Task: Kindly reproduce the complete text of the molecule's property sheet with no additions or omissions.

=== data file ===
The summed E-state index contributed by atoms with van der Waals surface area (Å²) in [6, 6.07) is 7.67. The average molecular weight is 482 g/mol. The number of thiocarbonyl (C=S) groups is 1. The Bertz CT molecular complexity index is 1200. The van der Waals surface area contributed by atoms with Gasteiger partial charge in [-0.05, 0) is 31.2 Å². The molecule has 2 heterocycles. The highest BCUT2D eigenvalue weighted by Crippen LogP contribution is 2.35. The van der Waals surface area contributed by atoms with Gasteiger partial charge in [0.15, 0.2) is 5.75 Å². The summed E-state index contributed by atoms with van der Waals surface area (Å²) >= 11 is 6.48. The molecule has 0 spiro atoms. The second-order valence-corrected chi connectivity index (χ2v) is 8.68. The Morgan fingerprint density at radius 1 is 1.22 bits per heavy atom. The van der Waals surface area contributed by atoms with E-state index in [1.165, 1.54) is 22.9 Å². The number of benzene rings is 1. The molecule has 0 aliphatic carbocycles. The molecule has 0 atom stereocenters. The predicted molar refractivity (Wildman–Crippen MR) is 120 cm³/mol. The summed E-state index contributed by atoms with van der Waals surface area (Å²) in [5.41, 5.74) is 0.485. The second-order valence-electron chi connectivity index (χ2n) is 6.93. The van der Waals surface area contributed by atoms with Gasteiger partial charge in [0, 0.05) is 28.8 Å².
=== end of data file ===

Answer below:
The summed E-state index contributed by atoms with van der Waals surface area (Å²) in [6, 6.07) is 7.67. The average molecular weight is 482 g/mol. The number of thiocarbonyl (C=S) groups is 1. The Bertz CT molecular complexity index is 1200. The van der Waals surface area contributed by atoms with Gasteiger partial charge in [-0.05, 0) is 31.2 Å². The molecule has 2 heterocycles. The highest BCUT2D eigenvalue weighted by Crippen LogP contribution is 2.35. The van der Waals surface area contributed by atoms with Gasteiger partial charge in [0.15, 0.2) is 5.75 Å². The summed E-state index contributed by atoms with van der Waals surface area (Å²) >= 11 is 6.48. The molecule has 0 spiro atoms. The second-order valence-corrected chi connectivity index (χ2v) is 8.68. The Morgan fingerprint density at radius 1 is 1.22 bits per heavy atom. The van der Waals surface area contributed by atoms with E-state index in [1.165, 1.54) is 22.9 Å². The number of benzene rings is 1. The molecule has 0 aliphatic carbocycles. The molecule has 0 atom stereocenters. The predicted molar refractivity (Wildman–Crippen MR) is 120 cm³/mol. The summed E-state index contributed by atoms with van der Waals surface area (Å²) in [5.41, 5.74) is 0.485. The second-order valence-electron chi connectivity index (χ2n) is 6.93. The van der Waals surface area contributed by atoms with Gasteiger partial charge in [0, 0.05) is 28.8 Å².